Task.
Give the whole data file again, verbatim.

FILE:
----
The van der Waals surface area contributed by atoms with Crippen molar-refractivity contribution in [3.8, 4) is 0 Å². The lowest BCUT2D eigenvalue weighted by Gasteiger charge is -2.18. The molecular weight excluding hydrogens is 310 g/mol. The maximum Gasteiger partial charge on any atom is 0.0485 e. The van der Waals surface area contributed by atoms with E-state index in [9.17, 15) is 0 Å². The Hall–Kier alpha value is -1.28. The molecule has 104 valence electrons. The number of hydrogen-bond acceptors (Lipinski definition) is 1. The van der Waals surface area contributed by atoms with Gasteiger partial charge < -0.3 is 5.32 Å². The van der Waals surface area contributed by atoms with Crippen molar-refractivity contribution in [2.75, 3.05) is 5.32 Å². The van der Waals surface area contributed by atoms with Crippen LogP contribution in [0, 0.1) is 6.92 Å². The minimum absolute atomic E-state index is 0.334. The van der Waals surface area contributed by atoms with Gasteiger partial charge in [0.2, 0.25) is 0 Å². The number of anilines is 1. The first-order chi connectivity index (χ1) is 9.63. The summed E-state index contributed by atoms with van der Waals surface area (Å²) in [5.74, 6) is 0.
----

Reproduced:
The van der Waals surface area contributed by atoms with Crippen molar-refractivity contribution in [3.8, 4) is 0 Å². The lowest BCUT2D eigenvalue weighted by Gasteiger charge is -2.18. The molecular weight excluding hydrogens is 310 g/mol. The maximum Gasteiger partial charge on any atom is 0.0485 e. The van der Waals surface area contributed by atoms with E-state index in [9.17, 15) is 0 Å². The Hall–Kier alpha value is -1.28. The molecule has 104 valence electrons. The number of hydrogen-bond acceptors (Lipinski definition) is 1. The van der Waals surface area contributed by atoms with Gasteiger partial charge < -0.3 is 5.32 Å². The van der Waals surface area contributed by atoms with Crippen molar-refractivity contribution in [2.75, 3.05) is 5.32 Å². The van der Waals surface area contributed by atoms with Crippen LogP contribution in [0, 0.1) is 6.92 Å². The minimum absolute atomic E-state index is 0.334. The van der Waals surface area contributed by atoms with Gasteiger partial charge in [0.2, 0.25) is 0 Å². The number of anilines is 1. The first-order chi connectivity index (χ1) is 9.63. The summed E-state index contributed by atoms with van der Waals surface area (Å²) in [5.74, 6) is 0.